"A FRIEND OF MINE." Travellers who have gone "far countries for tlv see say tha.t they find hnmau nature pretty much the s'tme all the world over. They find wide variance in eolonr of pkifl. ic phys; cal contour, in mental charncteiisticB, h it in tbe PB- sential elements that control social conduct, the h man family is a brotherhood. The law, unwritten, found in no statntc hof>'r. 0> forced by no court decrees, but having on iufh. circumscribed only by the limits of f, sp.-w. i< the law ef kindness. Atnong peoples where crnelty to no" kin0 almost a fixeil habit, who are end as friends scarcely le^s to he dreaded, "h natures revel in fi.>nr?i3h atrocities, tjhere vet lingers the spark of divinity which lifts hi an above lh-» beasts. Sorrow meltr. the human heart wnpt'.v" fro"nd, "rd sympathy mineles it3 tears with grief ;¡!J the w< over. Where pitv does not dwell, there hv^s no t}..ip\! of htiman kind. lf is "the touch of nature that make., the whole world kin." What a terrible world this would be to live in were it not for the sympathy and shown us when sorrow come?, for it is tilit in all liv--M "some days must be dark and dreary." The thousands of voluntary testimonials which th- proprietors of Warner's Safe Cure have received i •> reaard to the efficacy of that remedy, reveal tl »• "touch of nature" in a peculiar manner. Tbe :n'f majority of them P-knowledtze that it was thr%ij!» some kind friend who, in pity for their sufferings, l»n >. made known to them the wonderful merits of this grpat remedy. The testimonial of Mr William H. Pearce, of 45, St. Anne Street, Liverpool, is a fair sample. For months; hewasgre-tly troubled with terrible pains in f,~ ■». small of his back, and was constantly obliged to I\t from bis duties. He ha.d no appetite, fo-d being ob- noxious to him, and his mouth in the m-ain!" tasted greasy, and hi3 tongue was thickly ccat^d. He ""1\- snlted his medical man, wboinforiiied hiri tbithe wpq suffering from kidney disease. He made use of the doctor's nrescriptio* s. but did not imrrow '.N t, Inst," he says, "a friend advised'me to trv Warner SaV. Cure, which I did. and eontinned tikin" ;t regularly, according to directions, for some thiw* months, with the result that to-day I am pe'-fe-t'y cnred man, and have none of the distressing s\mp- toms fiom which I previously snffered. How many men there are to-day in the wot-ld rOllniting ont lives of usefulness, making the worhv hapDier and better, who would have long since pas-el" to the other shore, had it not bpen for the )o\!n". kindness of friends shown in the practical way mertioned by Mr Pearce. This great remedy, of whose merits people from sill, qnsrters of the globe bear willing testimony, i" r sale by all chemists, at 41; fid per hottle, or can be Yi>vd. direct of H. H. Warner & Co., 86, Clerkenwell Road^ London, E.C.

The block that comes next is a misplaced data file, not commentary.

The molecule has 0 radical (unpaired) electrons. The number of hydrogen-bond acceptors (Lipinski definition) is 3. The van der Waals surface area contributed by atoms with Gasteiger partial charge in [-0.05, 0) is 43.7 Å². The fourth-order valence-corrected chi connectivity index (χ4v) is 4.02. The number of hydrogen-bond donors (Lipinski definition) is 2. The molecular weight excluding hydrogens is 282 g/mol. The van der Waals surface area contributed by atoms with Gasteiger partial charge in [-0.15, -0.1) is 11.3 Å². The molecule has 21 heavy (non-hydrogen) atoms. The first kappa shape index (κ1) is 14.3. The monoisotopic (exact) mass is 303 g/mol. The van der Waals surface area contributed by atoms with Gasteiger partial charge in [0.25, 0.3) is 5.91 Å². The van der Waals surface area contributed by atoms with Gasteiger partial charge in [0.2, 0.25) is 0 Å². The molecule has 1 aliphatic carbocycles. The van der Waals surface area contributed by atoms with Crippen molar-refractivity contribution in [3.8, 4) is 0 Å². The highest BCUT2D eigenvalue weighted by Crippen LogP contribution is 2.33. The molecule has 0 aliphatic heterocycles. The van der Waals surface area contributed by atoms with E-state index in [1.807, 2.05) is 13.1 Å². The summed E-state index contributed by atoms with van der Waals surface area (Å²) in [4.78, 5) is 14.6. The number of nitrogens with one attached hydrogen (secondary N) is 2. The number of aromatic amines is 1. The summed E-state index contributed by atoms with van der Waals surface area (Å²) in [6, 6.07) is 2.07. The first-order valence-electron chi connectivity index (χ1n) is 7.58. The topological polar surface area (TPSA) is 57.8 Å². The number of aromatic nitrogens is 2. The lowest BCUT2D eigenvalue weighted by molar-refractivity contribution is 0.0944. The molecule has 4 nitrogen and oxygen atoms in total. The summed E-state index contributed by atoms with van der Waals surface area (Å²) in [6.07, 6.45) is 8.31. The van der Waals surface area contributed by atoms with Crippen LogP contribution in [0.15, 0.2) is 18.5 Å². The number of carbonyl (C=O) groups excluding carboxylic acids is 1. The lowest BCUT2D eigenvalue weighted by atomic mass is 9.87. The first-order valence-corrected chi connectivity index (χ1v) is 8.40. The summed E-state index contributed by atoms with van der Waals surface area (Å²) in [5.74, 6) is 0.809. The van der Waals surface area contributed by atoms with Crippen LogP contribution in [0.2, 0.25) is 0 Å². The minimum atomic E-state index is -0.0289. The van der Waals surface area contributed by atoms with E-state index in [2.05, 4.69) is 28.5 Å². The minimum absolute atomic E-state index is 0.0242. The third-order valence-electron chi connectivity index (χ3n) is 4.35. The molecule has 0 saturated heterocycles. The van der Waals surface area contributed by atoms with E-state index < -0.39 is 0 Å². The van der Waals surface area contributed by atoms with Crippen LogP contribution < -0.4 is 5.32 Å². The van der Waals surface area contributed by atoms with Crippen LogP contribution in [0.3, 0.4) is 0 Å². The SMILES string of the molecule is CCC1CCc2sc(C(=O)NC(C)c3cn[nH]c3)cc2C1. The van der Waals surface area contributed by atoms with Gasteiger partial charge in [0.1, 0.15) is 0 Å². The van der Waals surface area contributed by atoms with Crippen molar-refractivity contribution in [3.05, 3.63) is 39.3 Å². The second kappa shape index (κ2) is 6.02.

YSTRADYFODWG LOCAL BOARD. The fortnightlv meeting of the above Board Wq" held on Friday afternoon last, at the Public OWi<•»•«?. Pentre, when there were present:—Mr J, Davies, Brynfedwen. (chairman)^ Messrs E. Evans, E. Witti- %ms, S. Smith, D. Evans. W. H. Mathias, T. Griffiths,, E. H. Davies, J. Davi,q (Portb), 3. Havard, W. Tax,, and D. W. DftviM. J.F. A letter WM read from the Merthyr Board saw-t- ing the advisabilitv of the various Boards who oppoi-eA the Bote Dock Bill amalgamating in employiti £ » oonnsel. T This was tmreed to. the clerk remarking that in "It' probability there would be no necessity for emplovin-t counsel, but still as a precaution it would be well to- make an arrangement. „ „ It was explained by the clerk (Mr W. H. _Mor«-;<V: that owing to tbe death pI the late Mr Lewis Di^'ia^ Ferndale. it wonld be necessary to appoint sr»meb<>dv in whose name £ 2.000 wortb of consols belonging to. the Board should be held in trust. Mr T. Griffiths remarked that inasmuch ai Mr D. Evan", Bodrincallt, was the late Mr Davis *P- resentative, and. as M*WEvans was an old and faithtul member of the Board, it would he a graceful act on-, the part of the Board to appoint Mr Evans himself. Mr E. Evans bad great pleasure in seconding th-.t proposal, remarking that the Chairman, heinR the other trustee, would act in conjunction with. Mr- Evans. It was resolved that Mr D. Evans be appointed. Graigdda Road was wrdered to be taken ove- by the Board. Four tenders were received for the construction rf pavements at Yttrtd Rhonddt. that of Mr Wililimov, Mathias, at £980 9s 6d, being accepted. Mr E. H. Bevies presented the report of the finance* committee, which stated that cheques for wages and| salaries amounting tof289 161 5. had been signem that day. Mr D. Evans proposed that the Board meetings int fntnre commence at three o'clock, remarking that it was a pity that the finance committee, who, as now" were going oat of the room to do their business while-, the Board sat. It would he better for the finance committee to meet half-nn-hour previously, so as tnfc give them time to transact their business before the, meetings comm,-neea. The Clerk was instructed to employ the necessary persons to assist the returning officer at the forth- coming election. Mr T. Griffiths moved that the Surveyor Be ibstrnc- ted to report on the condition of North Road, Porth,. and *f constructed to his satisfaction that the Board- should take it over, and if not that the Board tthe- the matter in hand under the Private Improvement Act. He believed that the people had already At- tempted to pni the road in repair twice, and 1* any- thing was necessary it wasowm^to their ignorance.- as to what the Board really required. This was agreed to.